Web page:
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Thread: Aperture 3

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    Aperture 3

    Good to see Apple release Aperture 3 in the last few days, looks good so far, downloading it now so full report to come.

    Aperture 2 IMO was better than Lightroom 2 so hopefully 3 will be better than LR 3

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    So it's been a while since I've posted, but i figure where else but here to ask for hints and tips

    Rather than start a new thread, figured I'd tag on to this one.

    I've recently bought a new 27" iMac and of course, am now using Aperture 3 rather Lightroom on my old PC.

    Anyone know of any good tutorials for Aperture? I am a click and play type learner, so I'll pick things up as I go but figure that some learning never hurt anyone

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    would be great if you can do a review on this, I am looking at Aperture 3 for the Mac instead of Lightroom in the next few weeks.........!

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    so far, its pretty different in the workflow aspect, although not too hard to get a handle on.

    the adjustments are quite similar, although there are a few different things that are cool to have.

    it has the face recognition which if you take portraits can be handy i guess

    I haven't gone too deep into Aperture world yet, but as I go, I'll post up my thoughts. At the moment though, I can say it's a nice program and I think will be everything that Lightroom is, just Applized.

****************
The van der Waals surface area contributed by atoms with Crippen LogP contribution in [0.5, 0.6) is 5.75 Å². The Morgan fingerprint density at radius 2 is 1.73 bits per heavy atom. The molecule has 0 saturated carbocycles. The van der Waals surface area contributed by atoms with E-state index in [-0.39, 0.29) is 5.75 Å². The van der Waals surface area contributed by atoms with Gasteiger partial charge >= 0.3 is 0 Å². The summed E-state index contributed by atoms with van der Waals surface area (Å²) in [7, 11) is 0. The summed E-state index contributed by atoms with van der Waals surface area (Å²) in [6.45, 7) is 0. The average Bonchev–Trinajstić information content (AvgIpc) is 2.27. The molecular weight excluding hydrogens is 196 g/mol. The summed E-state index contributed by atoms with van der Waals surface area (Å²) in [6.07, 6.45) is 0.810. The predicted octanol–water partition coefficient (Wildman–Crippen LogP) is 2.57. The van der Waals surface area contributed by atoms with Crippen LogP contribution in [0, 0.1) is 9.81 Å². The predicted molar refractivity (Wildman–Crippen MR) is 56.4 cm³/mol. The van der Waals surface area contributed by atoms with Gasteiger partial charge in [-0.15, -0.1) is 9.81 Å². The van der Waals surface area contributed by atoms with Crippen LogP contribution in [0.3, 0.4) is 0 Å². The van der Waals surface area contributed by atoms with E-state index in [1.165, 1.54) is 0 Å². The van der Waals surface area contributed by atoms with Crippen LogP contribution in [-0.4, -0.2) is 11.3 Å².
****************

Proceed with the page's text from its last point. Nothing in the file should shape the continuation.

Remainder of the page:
My biggest issue is going from a 19" old school Dell monitor to the high res 27" Mac one.... feels much different from a colour/saturation point of view but I'll sort that over time.

    You guys can tell me, does this look over saturated?
    Attached Images Attached Images

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    yeah on my calibrated monitor it is a tad overly saturated, esp in the greens and blues

    have u calibrated the iMac monitor yet?

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    No, not yet. I've actually just been reading all the thoughts on the different calibration gizmos...

    Still trying to work out if its worth purchasing the Sypder 3 Express or just get the pro etc....

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    Quote Originally Posted by JM Tran View Post
    would be great if you can do a review on this, I am looking at Aperture 3 for the Mac instead of Lightroom in the next few weeks.........!
    Happy to oblige!

    Here's Aperture 3 review in a nutshell (or several shells - your mileage may vary):

    1. It's a DAM, just like Lightroom, but behaves differently. Being a non-Adobe application, there's no obligation to preserve Adobe's menu and navigation quirks, that have kind of accreted over years of Adobe produce evolution and mutation. One of the best things you can do is approach Aperture with an open mind, and RTFM.

    2. The DAM paradigm of Aperture is based around managing your images entirely through Aperture - in other words if you've paid good money for a DAM, you may as well treat it as one. Images are imported into Aperture to be managed as either "managed" mode (images are imported into Aperture's library and managed there) or "referenced" mode (images are left where they are on the hard disk, but are managed by Aperture). In both cases you would normally no longer use Finder to locate, move or open images.